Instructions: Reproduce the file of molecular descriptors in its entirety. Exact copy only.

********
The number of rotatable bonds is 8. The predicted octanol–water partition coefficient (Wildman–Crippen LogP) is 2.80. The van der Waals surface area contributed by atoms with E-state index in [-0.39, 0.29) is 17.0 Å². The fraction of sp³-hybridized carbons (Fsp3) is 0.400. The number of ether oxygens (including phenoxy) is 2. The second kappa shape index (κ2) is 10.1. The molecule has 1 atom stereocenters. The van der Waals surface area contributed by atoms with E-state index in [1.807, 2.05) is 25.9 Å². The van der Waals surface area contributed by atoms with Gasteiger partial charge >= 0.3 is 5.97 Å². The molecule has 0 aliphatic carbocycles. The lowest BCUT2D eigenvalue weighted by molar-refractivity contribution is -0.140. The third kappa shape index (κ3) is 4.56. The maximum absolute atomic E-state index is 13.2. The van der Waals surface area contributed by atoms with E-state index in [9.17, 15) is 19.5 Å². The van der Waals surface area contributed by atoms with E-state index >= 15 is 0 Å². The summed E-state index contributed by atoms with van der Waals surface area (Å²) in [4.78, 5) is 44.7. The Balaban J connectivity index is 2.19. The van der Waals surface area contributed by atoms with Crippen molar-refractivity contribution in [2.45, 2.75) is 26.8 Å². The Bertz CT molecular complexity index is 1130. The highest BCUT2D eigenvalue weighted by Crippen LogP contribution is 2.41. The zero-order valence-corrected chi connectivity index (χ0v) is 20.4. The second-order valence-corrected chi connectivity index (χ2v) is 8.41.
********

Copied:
The number of rotatable bonds is 8. The predicted octanol–water partition coefficient (Wildman–Crippen LogP) is 2.80. The van der Waals surface area contributed by atoms with E-state index in [-0.39, 0.29) is 17.0 Å². The fraction of sp³-hybridized carbons (Fsp3) is 0.400. The number of ether oxygens (including phenoxy) is 2. The second kappa shape index (κ2) is 10.1. The molecule has 1 atom stereocenters. The van der Waals surface area contributed by atoms with E-state index in [1.807, 2.05) is 25.9 Å². The van der Waals surface area contributed by atoms with Gasteiger partial charge >= 0.3 is 5.97 Å². The molecule has 0 aliphatic carbocycles. The lowest BCUT2D eigenvalue weighted by molar-refractivity contribution is -0.140. The third kappa shape index (κ3) is 4.56. The maximum absolute atomic E-state index is 13.2. The van der Waals surface area contributed by atoms with E-state index in [9.17, 15) is 19.5 Å². The van der Waals surface area contributed by atoms with E-state index >= 15 is 0 Å². The summed E-state index contributed by atoms with van der Waals surface area (Å²) in [4.78, 5) is 44.7. The Balaban J connectivity index is 2.19. The van der Waals surface area contributed by atoms with Crippen molar-refractivity contribution in [2.45, 2.75) is 26.8 Å². The Bertz CT molecular complexity index is 1130. The highest BCUT2D eigenvalue weighted by Crippen LogP contribution is 2.41. The zero-order valence-corrected chi connectivity index (χ0v) is 20.4. The second-order valence-corrected chi connectivity index (χ2v) is 8.41.